Thursday, June 21, 2012
Don't Be Afraid. Horn Bands Are Your Friends
David Clayton-Thomas ruined it for a lot of us; an irritating front man if there ever was one. The difference between the Al Kooper led Blood, Sweat & Tears and the Clayton-Thomas horn band with such cringeworthy tunes like "Spinning Wheel" and "Lucretia MacEvil" is akin to the difference between shooting a bullet or throwing one, as that expression goes.
AM radio took all credibility away from the Chicago Transit Authority whose first two albums are as good as any classic rock albums get. The band managed to put out legitimate records right up until Chicago VIII, but will only be remembered for bad wedding first dance "Colour My World" and marriage on the rocks anthem, "If You Leave Me Now."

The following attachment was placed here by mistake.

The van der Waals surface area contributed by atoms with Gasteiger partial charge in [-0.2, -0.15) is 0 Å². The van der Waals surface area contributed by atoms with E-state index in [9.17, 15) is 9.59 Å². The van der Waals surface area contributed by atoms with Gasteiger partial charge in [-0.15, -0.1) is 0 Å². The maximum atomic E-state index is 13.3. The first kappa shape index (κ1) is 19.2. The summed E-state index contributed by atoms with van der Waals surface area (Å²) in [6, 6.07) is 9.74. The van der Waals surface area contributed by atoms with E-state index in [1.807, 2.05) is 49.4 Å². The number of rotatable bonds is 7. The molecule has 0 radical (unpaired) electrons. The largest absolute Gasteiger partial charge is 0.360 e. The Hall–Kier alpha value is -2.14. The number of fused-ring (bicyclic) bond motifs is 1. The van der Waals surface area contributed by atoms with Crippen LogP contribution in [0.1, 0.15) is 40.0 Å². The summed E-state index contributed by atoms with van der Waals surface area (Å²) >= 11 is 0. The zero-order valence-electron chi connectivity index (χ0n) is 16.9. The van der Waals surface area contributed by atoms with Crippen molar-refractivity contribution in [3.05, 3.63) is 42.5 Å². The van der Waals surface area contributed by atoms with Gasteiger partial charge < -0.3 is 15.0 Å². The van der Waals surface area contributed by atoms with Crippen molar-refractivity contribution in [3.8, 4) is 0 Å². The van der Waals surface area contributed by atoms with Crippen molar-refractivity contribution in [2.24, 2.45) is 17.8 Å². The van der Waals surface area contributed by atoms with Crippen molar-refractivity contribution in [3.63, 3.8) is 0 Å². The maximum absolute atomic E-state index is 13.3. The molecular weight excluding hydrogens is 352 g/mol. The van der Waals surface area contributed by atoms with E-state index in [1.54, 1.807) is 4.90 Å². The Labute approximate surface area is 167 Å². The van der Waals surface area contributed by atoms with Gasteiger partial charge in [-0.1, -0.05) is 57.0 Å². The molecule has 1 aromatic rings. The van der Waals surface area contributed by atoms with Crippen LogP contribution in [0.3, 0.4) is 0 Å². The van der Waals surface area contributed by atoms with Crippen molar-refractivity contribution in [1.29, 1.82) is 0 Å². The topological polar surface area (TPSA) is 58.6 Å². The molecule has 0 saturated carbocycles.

Horn bands get a bad rap.
Do you know the Sons Of Champlin? I hadn't before my friend and drummer for The Planets, Bobby Siems claimed their debut "Loosen Up Naturally" as one of his favorites of all-time.
San Francisco-based, the SOC combine the loose jammy feel of the Allman Brothers, a bit of 60s sunshine pop thanks to their fab harmonies, and of course, lots of horns. Bill Champlain later went on to join a later, faux-version of Chicago, but long before that career move, he created one of the great lost records of the late 60s.
The opener, and a killer opener at that, "1982-A" is below. I love most of the record, "Rooftop" and "Get High" especially. Track this one down.